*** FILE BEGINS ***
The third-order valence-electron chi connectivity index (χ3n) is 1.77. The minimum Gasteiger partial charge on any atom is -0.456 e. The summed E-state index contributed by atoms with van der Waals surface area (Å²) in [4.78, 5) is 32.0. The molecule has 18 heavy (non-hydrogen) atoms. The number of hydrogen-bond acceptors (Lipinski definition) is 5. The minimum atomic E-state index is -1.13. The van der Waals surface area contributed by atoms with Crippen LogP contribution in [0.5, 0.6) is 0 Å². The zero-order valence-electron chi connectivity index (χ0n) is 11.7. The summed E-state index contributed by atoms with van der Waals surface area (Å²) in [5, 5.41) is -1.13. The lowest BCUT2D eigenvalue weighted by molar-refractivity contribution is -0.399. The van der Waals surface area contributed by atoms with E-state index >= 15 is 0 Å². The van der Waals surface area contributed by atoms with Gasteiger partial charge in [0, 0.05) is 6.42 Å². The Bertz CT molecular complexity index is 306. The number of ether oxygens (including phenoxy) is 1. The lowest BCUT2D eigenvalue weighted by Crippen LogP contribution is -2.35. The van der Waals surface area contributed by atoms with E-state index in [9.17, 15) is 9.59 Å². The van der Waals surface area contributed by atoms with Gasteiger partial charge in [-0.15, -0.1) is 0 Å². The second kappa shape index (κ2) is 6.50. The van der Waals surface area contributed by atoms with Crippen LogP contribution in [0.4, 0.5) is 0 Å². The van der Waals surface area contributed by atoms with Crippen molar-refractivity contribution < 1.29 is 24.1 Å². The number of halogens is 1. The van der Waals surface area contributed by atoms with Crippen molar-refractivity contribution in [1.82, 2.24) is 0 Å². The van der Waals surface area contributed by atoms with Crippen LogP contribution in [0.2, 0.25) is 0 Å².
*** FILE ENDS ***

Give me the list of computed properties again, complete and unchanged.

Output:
The third-order valence-electron chi connectivity index (χ3n) is 1.77. The minimum Gasteiger partial charge on any atom is -0.456 e. The summed E-state index contributed by atoms with van der Waals surface area (Å²) in [4.78, 5) is 32.0. The molecule has 18 heavy (non-hydrogen) atoms. The number of hydrogen-bond acceptors (Lipinski definition) is 5. The minimum atomic E-state index is -1.13. The van der Waals surface area contributed by atoms with Crippen LogP contribution in [0.5, 0.6) is 0 Å². The zero-order valence-electron chi connectivity index (χ0n) is 11.7. The summed E-state index contributed by atoms with van der Waals surface area (Å²) in [5, 5.41) is -1.13. The lowest BCUT2D eigenvalue weighted by molar-refractivity contribution is -0.399. The van der Waals surface area contributed by atoms with E-state index >= 15 is 0 Å². The van der Waals surface area contributed by atoms with Gasteiger partial charge in [0, 0.05) is 6.42 Å². The Bertz CT molecular complexity index is 306. The number of ether oxygens (including phenoxy) is 1. The lowest BCUT2D eigenvalue weighted by Crippen LogP contribution is -2.35. The van der Waals surface area contributed by atoms with E-state index in [9.17, 15) is 9.59 Å². The van der Waals surface area contributed by atoms with Gasteiger partial charge in [-0.15, -0.1) is 0 Å². The second kappa shape index (κ2) is 6.50. The van der Waals surface area contributed by atoms with Crippen LogP contribution in [0.4, 0.5) is 0 Å². The van der Waals surface area contributed by atoms with Crippen molar-refractivity contribution < 1.29 is 24.1 Å². The number of halogens is 1. The van der Waals surface area contributed by atoms with Crippen molar-refractivity contribution in [1.82, 2.24) is 0 Å². The van der Waals surface area contributed by atoms with Crippen LogP contribution in [0.2, 0.25) is 0 Å².